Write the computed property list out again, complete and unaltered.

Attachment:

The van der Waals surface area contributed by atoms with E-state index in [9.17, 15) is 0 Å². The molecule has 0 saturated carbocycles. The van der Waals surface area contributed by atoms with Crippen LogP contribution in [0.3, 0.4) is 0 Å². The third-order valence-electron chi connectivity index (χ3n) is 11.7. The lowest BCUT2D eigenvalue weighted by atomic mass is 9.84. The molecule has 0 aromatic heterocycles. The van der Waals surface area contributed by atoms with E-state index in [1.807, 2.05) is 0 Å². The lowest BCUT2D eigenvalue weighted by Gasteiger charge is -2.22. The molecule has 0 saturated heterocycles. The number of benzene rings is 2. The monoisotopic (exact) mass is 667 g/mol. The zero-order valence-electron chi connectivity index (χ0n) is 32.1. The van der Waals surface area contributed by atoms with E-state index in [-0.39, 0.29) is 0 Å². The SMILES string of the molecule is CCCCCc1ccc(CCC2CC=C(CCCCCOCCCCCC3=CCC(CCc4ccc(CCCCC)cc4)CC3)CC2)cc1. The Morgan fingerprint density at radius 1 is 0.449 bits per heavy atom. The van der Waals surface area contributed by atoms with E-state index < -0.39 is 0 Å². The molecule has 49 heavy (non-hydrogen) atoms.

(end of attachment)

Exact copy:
The van der Waals surface area contributed by atoms with E-state index in [9.17, 15) is 0 Å². The molecule has 0 saturated carbocycles. The van der Waals surface area contributed by atoms with Crippen LogP contribution in [0.3, 0.4) is 0 Å². The third-order valence-electron chi connectivity index (χ3n) is 11.7. The lowest BCUT2D eigenvalue weighted by atomic mass is 9.84. The molecule has 0 aromatic heterocycles. The van der Waals surface area contributed by atoms with E-state index in [1.807, 2.05) is 0 Å². The lowest BCUT2D eigenvalue weighted by Gasteiger charge is -2.22. The molecule has 0 saturated heterocycles. The number of benzene rings is 2. The monoisotopic (exact) mass is 667 g/mol. The zero-order valence-electron chi connectivity index (χ0n) is 32.1. The van der Waals surface area contributed by atoms with E-state index in [-0.39, 0.29) is 0 Å². The SMILES string of the molecule is CCCCCc1ccc(CCC2CC=C(CCCCCOCCCCCC3=CCC(CCc4ccc(CCCCC)cc4)CC3)CC2)cc1. The Morgan fingerprint density at radius 1 is 0.449 bits per heavy atom. The van der Waals surface area contributed by atoms with E-state index < -0.39 is 0 Å². The molecule has 49 heavy (non-hydrogen) atoms.